Now, I am sure that many clients would counter that hobbyists are not representative of the majority. Although that is true, their influence on the industry has been insurmountable. Review boards are public social entities, which have the power to influence client behaviour. Because of the culture of free expression on the internet, provocative actions by hobbyists often go unchallenged, thus shifting the limits of “acceptable” behaviour in the sex industry. Although these shifts begin slowly, over time, the jokes, the disrespectful tone, and inappropriate comments by a few hobbyists, embolden other clients to follow suit. Just as language informs behaviour so, too, does the culture of review boards. The jokes become edgier, the tone becomes more negative, and respect decreases. As the commodifying tone perpetuates, it has the potential to influence how some clients treat sex workers during their engagements. Again, it bears repeating: talk about something like a game, then there is the potential that some will treat it like a game.
But, in truth, it would be unfair to solely criticize hobbyists. Their actions do not occur within a bubble; instead, they are within the public realm. As such, they are potentially influenced, nurtured, and enabled by the actions of other clients. In the online world, whenever you click something, “like” something on Facebook, or retweet something on Twitter, you are associating yourself with the message and contributing to the culture. Review boards are no different. As clients click and comment on provocative and/or disrespectful reviews, they normalize them, further enabling some clients to treat the sex industry as though it is a game. Because the impersonal medium of the internet distances clients from the consequences of their actions, it is sex workers who bear the brunt of this often gamelike atmosphere. Sex workers who are working to feed their children or to pay their way through school. Sex workers who are real people and deserve respect. To them, the sex industry is not fun and games. It is their economic livelihood.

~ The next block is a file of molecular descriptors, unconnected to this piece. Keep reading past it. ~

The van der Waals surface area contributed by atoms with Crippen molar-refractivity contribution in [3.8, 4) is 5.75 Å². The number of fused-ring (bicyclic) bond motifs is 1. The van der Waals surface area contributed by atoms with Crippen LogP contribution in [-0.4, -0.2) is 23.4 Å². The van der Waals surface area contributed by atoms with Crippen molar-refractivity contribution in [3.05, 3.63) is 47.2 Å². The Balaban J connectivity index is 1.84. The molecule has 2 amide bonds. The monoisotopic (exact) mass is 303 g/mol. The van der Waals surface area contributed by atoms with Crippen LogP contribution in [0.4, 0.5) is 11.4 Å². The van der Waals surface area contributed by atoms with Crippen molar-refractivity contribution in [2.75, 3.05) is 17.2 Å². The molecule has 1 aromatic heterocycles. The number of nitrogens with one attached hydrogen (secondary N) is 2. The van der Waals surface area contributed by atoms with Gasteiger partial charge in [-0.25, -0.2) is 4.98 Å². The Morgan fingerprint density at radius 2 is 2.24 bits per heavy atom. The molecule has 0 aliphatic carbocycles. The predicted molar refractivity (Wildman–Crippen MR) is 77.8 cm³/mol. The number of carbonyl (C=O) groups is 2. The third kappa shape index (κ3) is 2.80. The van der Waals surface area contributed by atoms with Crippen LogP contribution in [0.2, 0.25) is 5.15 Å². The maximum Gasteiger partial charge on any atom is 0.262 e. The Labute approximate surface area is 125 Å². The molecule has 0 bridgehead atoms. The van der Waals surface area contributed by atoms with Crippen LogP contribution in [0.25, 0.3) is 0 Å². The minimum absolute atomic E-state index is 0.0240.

And then, of course, there are issues of deliberate malice: fake comments and/or fake reviews. Negative comments, whether true or untrue, affect the perceptions of other clients and negatively impact the income of sex workers. Now, some clients might argue that they can see beyond the negativity of a casual comment, but I disagree. Although we assume, as independent thinkers, that we are above being socially influenced, we are not. Everyone is influenced by information in the public realm, which is why, for example, negative political advertising works so well. Furthermore, there have been sociological studies regarding the effects of online negative comments, for example in online newspapers. According to studies, people who read the negative comments in online articles have a lower quality perception of an article than those who do not read the comments. In sum, negative criticism, more often than not, shapes people’s perceptions in a negative fashion. It is the same on escort review boards. And, the sad part about it is that, oftentimes, these negative comments are not even true. As such, the trauma and fiscal consequences upon individual sex workers affected by cyberbullying cannot be understated. In fact, as an industry, we do not speak up enough on this issue enough. This needs to change.